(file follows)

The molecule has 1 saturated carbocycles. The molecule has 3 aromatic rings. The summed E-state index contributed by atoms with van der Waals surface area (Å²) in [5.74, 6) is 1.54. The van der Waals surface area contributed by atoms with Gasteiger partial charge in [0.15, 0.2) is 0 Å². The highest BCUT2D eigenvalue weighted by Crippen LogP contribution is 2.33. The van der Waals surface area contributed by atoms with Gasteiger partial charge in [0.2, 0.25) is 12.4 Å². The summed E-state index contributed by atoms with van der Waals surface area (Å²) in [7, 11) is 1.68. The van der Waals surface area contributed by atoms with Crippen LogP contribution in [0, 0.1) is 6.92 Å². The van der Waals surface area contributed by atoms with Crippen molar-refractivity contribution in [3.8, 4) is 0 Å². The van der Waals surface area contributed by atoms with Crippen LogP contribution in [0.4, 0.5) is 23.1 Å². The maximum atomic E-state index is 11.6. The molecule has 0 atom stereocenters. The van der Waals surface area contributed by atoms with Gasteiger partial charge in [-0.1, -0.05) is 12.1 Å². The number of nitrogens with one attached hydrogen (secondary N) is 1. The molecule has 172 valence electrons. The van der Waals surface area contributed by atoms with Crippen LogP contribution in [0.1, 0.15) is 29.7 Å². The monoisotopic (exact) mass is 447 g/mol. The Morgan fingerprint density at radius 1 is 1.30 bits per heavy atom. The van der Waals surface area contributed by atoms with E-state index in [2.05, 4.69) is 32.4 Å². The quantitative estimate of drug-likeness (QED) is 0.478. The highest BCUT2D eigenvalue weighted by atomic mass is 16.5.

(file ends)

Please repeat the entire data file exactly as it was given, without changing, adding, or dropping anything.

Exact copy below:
The molecule has 1 saturated carbocycles. The molecule has 3 aromatic rings. The summed E-state index contributed by atoms with van der Waals surface area (Å²) in [5.74, 6) is 1.54. The van der Waals surface area contributed by atoms with Gasteiger partial charge in [0.15, 0.2) is 0 Å². The highest BCUT2D eigenvalue weighted by Crippen LogP contribution is 2.33. The van der Waals surface area contributed by atoms with Gasteiger partial charge in [0.2, 0.25) is 12.4 Å². The summed E-state index contributed by atoms with van der Waals surface area (Å²) in [7, 11) is 1.68. The van der Waals surface area contributed by atoms with Crippen LogP contribution in [0, 0.1) is 6.92 Å². The van der Waals surface area contributed by atoms with Crippen molar-refractivity contribution in [3.8, 4) is 0 Å². The van der Waals surface area contributed by atoms with Crippen LogP contribution in [0.4, 0.5) is 23.1 Å². The maximum atomic E-state index is 11.6. The molecule has 0 atom stereocenters. The van der Waals surface area contributed by atoms with Gasteiger partial charge in [-0.1, -0.05) is 12.1 Å². The number of nitrogens with one attached hydrogen (secondary N) is 1. The molecule has 172 valence electrons. The van der Waals surface area contributed by atoms with Crippen LogP contribution in [0.1, 0.15) is 29.7 Å². The monoisotopic (exact) mass is 447 g/mol. The Morgan fingerprint density at radius 1 is 1.30 bits per heavy atom. The van der Waals surface area contributed by atoms with E-state index in [2.05, 4.69) is 32.4 Å². The quantitative estimate of drug-likeness (QED) is 0.478. The highest BCUT2D eigenvalue weighted by atomic mass is 16.5.